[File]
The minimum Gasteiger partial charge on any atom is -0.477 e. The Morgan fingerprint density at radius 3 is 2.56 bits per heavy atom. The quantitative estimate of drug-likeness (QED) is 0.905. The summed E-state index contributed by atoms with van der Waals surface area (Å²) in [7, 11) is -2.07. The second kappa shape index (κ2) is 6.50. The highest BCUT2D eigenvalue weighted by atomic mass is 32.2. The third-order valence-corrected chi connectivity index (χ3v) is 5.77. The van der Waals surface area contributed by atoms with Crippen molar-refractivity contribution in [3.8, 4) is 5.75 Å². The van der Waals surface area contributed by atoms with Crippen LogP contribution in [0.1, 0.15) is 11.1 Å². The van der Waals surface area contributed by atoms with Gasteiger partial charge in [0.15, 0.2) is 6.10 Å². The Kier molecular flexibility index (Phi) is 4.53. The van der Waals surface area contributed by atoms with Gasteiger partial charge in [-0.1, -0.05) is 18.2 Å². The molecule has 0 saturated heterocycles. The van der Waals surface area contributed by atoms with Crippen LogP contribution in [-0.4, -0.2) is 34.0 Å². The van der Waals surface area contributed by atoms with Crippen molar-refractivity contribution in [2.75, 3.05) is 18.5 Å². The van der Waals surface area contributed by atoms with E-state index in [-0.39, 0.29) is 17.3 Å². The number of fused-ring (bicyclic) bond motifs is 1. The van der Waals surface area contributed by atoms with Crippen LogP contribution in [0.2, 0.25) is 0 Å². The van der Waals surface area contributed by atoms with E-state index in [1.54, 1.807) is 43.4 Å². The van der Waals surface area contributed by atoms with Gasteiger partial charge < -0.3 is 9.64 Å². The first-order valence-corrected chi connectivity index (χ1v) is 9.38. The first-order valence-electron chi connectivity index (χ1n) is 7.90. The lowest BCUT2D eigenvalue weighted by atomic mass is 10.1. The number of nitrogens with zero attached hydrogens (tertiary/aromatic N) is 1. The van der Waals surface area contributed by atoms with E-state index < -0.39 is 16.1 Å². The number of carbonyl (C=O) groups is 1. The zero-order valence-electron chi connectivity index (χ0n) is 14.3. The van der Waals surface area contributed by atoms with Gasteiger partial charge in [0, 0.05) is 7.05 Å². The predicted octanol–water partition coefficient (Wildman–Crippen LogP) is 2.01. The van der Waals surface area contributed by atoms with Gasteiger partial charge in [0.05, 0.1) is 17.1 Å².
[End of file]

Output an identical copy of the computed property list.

The minimum Gasteiger partial charge on any atom is -0.477 e. The Morgan fingerprint density at radius 3 is 2.56 bits per heavy atom. The quantitative estimate of drug-likeness (QED) is 0.905. The summed E-state index contributed by atoms with van der Waals surface area (Å²) in [7, 11) is -2.07. The second kappa shape index (κ2) is 6.50. The highest BCUT2D eigenvalue weighted by atomic mass is 32.2. The third-order valence-corrected chi connectivity index (χ3v) is 5.77. The van der Waals surface area contributed by atoms with Crippen molar-refractivity contribution in [3.8, 4) is 5.75 Å². The van der Waals surface area contributed by atoms with Crippen LogP contribution in [0.1, 0.15) is 11.1 Å². The van der Waals surface area contributed by atoms with Gasteiger partial charge in [0.15, 0.2) is 6.10 Å². The Kier molecular flexibility index (Phi) is 4.53. The van der Waals surface area contributed by atoms with Gasteiger partial charge in [-0.1, -0.05) is 18.2 Å². The molecule has 0 saturated heterocycles. The van der Waals surface area contributed by atoms with Crippen LogP contribution in [-0.4, -0.2) is 34.0 Å². The van der Waals surface area contributed by atoms with Crippen molar-refractivity contribution in [2.75, 3.05) is 18.5 Å². The van der Waals surface area contributed by atoms with E-state index in [-0.39, 0.29) is 17.3 Å². The number of fused-ring (bicyclic) bond motifs is 1. The van der Waals surface area contributed by atoms with Crippen LogP contribution in [0.2, 0.25) is 0 Å². The van der Waals surface area contributed by atoms with E-state index in [1.54, 1.807) is 43.4 Å². The van der Waals surface area contributed by atoms with Gasteiger partial charge < -0.3 is 9.64 Å². The first-order valence-corrected chi connectivity index (χ1v) is 9.38. The first-order valence-electron chi connectivity index (χ1n) is 7.90. The lowest BCUT2D eigenvalue weighted by atomic mass is 10.1. The number of nitrogens with zero attached hydrogens (tertiary/aromatic N) is 1. The van der Waals surface area contributed by atoms with E-state index < -0.39 is 16.1 Å². The number of carbonyl (C=O) groups is 1. The zero-order valence-electron chi connectivity index (χ0n) is 14.3. The van der Waals surface area contributed by atoms with Gasteiger partial charge in [0, 0.05) is 7.05 Å². The predicted octanol–water partition coefficient (Wildman–Crippen LogP) is 2.01. The van der Waals surface area contributed by atoms with Gasteiger partial charge in [0.05, 0.1) is 17.1 Å².